How to Make Sure Your Next Public Relations Pitch Isn’t a “Turkey”!

turkey-bird-882821_1920 November 25, 2014

Yes, although it may be hard to believe, Thanksgiving is in just TWO days! With that theme in mind, how can you make sure your next Public Relations pitch isn’t a “turkey”? Here are some tips, some of which are based on a survey published by Marketing Land:

  • Pitch earlier in the day: 69% prefer to receive pitches in the morning. Although this makes sense, I can say from personal experience that I’ve received immediate responses from pitches sent at nearly all hours of the day (and even at night!). The truth is, if you have a strong pitch, you can send it ANY time and receive a response.

  • Pitch later in the week: Sometimes, I suggest pitching toward the end of the week (Thurs. or Fri.), as this seems to be when reporters are more likely to reply. You may be able to catch them at a less busy time. For the same reason, I avoid Mondays, when they’re busy catching up and your message may be lost in a deluge of email that came in over the weekend.
  • Pitch via email: 81% prefer email pitches (with no attachments!). Phone calls are still unpopular (no surprise there!), although they can work. If you must call, it’s best to call after you’ve tried sending an email. Leave a voice message and then immediately re-send your email (and you can say that in your message). You can also try to reach them via social media (see my piece here for more on that).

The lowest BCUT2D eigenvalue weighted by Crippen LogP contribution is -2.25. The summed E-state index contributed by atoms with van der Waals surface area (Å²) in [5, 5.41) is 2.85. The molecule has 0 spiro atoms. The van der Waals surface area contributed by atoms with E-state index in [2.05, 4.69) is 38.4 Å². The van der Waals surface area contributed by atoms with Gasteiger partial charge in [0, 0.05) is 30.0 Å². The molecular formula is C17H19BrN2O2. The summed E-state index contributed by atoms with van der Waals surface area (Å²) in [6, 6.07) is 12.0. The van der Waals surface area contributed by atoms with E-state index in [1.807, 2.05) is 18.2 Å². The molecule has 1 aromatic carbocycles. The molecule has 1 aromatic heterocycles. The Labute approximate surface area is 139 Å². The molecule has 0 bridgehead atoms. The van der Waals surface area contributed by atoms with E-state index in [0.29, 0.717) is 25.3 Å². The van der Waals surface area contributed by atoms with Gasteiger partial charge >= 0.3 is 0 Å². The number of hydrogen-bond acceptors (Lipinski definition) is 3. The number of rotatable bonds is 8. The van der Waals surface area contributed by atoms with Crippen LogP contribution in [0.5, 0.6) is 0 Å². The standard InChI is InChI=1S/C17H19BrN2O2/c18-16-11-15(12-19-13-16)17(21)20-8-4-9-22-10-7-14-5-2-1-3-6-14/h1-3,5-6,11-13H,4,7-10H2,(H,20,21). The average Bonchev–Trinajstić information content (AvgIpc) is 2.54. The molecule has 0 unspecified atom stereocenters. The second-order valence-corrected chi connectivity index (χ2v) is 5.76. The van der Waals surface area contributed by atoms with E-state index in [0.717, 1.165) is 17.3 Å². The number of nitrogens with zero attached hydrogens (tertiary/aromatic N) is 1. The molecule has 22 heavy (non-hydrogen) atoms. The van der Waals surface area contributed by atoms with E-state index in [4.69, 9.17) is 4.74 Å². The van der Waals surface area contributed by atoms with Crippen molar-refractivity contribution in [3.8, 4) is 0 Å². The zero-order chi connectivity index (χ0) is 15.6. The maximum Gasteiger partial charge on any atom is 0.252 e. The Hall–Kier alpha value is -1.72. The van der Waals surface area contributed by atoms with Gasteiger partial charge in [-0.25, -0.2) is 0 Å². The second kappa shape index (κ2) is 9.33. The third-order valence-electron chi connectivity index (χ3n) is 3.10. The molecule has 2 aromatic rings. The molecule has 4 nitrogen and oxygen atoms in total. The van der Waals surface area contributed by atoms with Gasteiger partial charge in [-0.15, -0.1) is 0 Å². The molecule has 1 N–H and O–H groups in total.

• Keep it brief: When you’re receiving hundreds of email messages (some reporters said they receive 100 pitches per day!), who has time to read a pitch longer than a paragraph? Better yet, try adding some bullets to catch their eye.
  • Be sure to check your spelling/grammar: Although many seem to think this doesn’t matter much, it really does…it can make or break your chances with a reporter….many respondents said they’d delete a pitch if there are spelling or grammatical errors.
  • Try an infographic or video: Mix it up by sending an infographic, video or compelling images with your pitch.
  • Include some research: Reporters love data! If you don’t have your own research to cite, try citing someone else’s.
  • Be sure to include your contact information: This may go without saying, but I’ve heard reporters complain that they receive pitches that contain NO contact info! Include your email, phone and social media information—and be responsive if a reporter does try to get in touch.

Happy pitching! And, Happy Thanksgiving to all!

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